New Jersey's pension reforms could provide a template for more changes in Ky.

08/20/2012 07:36 AM

Like Kentucky, New Jersey had been mentioned among the bottom states when it came to the financial health of its public employee pension systems.

New Jersey Democratic state Senate President Steve Sweeney, a union leader for the ironworkers, said lawmakers, state workers and retirees and high-paid appointees and elected officials all had to make concessions in order to stave off a financial collapse. The New Jersey retirement systems was facing a $58 billion unfunded liability and a rapidly draining pension fund.

“It was a combination of things in New Jersey: Elected officials more concerned about getting re-elected, giving the workforce many kinds of improvements without any money to go with it and not funding the pensions — not putting the money in,” he said (0:20). And on top of it, the biggest problem is in the last decade our investments didn’t make what needed to be made.”

One of the main reforms was setting out a path to put in the full funding the state needed to pay each year after shorting that amount for a decade. That’s similar to Kentucky’s woes. But while Kentucky is on a path to reach that full annual payment in 15 years (from 2010 to 2025), New Jersey is set to do that in seven.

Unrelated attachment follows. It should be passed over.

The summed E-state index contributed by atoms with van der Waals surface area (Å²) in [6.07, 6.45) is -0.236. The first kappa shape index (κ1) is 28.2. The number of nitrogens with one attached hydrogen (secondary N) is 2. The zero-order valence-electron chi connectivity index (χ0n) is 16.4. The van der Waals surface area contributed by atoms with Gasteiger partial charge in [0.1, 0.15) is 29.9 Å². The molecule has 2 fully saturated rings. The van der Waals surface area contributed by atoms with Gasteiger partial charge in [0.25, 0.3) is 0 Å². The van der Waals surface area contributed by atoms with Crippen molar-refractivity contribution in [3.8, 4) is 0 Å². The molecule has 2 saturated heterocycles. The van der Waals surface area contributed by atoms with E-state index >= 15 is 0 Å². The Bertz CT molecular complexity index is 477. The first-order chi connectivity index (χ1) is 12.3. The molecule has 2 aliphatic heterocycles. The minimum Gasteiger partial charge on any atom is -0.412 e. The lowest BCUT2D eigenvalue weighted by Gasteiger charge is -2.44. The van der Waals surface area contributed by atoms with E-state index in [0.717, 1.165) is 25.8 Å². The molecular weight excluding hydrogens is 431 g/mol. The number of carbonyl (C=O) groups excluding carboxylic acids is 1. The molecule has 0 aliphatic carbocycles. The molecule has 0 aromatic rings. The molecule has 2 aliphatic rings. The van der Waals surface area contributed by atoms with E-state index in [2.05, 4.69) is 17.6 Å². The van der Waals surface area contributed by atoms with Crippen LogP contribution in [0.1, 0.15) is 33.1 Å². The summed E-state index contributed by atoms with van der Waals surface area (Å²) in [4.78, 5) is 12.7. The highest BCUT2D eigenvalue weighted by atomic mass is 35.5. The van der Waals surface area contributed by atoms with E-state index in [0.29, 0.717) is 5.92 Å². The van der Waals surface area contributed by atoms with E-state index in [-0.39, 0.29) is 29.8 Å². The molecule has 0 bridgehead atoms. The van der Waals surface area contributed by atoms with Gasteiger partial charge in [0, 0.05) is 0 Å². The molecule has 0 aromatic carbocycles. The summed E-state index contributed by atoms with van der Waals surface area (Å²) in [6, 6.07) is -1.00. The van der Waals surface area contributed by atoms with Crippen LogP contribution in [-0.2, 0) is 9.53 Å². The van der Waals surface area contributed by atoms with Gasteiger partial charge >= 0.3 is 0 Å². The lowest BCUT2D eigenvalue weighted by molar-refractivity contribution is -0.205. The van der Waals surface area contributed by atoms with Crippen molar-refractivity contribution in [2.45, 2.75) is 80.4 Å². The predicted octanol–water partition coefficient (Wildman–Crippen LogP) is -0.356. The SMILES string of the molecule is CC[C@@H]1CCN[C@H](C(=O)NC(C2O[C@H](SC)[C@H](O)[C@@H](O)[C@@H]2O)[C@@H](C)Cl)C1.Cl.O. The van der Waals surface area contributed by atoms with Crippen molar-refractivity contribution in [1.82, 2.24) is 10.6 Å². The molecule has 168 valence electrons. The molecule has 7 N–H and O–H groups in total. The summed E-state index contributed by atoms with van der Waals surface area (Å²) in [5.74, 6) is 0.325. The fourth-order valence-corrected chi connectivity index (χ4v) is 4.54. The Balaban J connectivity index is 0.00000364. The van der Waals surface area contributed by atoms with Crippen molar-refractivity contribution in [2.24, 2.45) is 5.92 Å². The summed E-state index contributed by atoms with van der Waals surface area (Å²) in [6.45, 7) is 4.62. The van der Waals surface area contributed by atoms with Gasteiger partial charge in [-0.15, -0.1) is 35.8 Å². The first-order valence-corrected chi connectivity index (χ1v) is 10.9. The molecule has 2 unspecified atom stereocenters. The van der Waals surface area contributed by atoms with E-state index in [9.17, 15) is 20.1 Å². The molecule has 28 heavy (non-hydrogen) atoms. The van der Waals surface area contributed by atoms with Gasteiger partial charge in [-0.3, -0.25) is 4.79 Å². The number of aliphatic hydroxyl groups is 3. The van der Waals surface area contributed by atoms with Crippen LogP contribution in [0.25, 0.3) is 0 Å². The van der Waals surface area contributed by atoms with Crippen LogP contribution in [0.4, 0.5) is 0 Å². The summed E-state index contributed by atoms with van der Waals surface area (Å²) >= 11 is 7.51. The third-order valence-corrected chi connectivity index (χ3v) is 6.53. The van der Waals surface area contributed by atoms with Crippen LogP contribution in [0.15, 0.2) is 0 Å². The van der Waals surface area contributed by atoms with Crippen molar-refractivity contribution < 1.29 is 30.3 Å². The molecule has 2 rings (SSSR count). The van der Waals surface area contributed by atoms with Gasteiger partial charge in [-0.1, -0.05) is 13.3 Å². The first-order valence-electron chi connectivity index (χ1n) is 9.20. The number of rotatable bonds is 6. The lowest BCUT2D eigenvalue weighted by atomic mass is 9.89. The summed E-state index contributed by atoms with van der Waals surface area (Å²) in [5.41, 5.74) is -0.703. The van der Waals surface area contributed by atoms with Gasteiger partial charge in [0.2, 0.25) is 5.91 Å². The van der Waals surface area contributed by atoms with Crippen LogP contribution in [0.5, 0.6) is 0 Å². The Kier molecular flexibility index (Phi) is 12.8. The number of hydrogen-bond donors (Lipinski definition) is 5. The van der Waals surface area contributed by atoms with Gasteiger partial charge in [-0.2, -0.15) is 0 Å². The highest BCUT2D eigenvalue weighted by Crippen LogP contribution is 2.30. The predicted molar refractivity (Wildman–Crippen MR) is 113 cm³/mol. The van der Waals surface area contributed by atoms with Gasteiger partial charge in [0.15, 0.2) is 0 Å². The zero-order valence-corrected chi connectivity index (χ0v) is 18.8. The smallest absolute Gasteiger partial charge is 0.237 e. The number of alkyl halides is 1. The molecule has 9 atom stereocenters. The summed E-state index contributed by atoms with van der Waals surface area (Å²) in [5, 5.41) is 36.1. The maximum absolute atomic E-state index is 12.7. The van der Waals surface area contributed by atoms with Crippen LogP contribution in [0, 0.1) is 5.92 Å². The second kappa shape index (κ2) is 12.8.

“When I read about Kentucky doing it in 15 … I’m concerned if you’re stretching it out that far, there’s a real possibility your pension is going to go bankrupt,” he said. (4:50)

Kentucky’s Retirement System shelled out $1.5 billion in payments while bringing in less than $1 billion in assets over a three quarter payment.

“We said at 80 percent, you can then … restore the COLAs,” he said (0:30 of second video).

For instance, the New Jersey police and firefighters and the county employees’ systems could reach that 80 percent level and have those cost of living adjustments kick back in within the next few years, he said.

Other reforms include:

  • Shifting new elected officials (including legislators) high-ranking political appointees and part time government workers to a 401(k)-style program. “There were too many ways to game the system,” he said (2:45 of second video).

  • Capping pension calculations at salaries of $100,000.
  • Increasing the employee contribution rate for health insurance, which had been free for most New Jersey workers and retirees.


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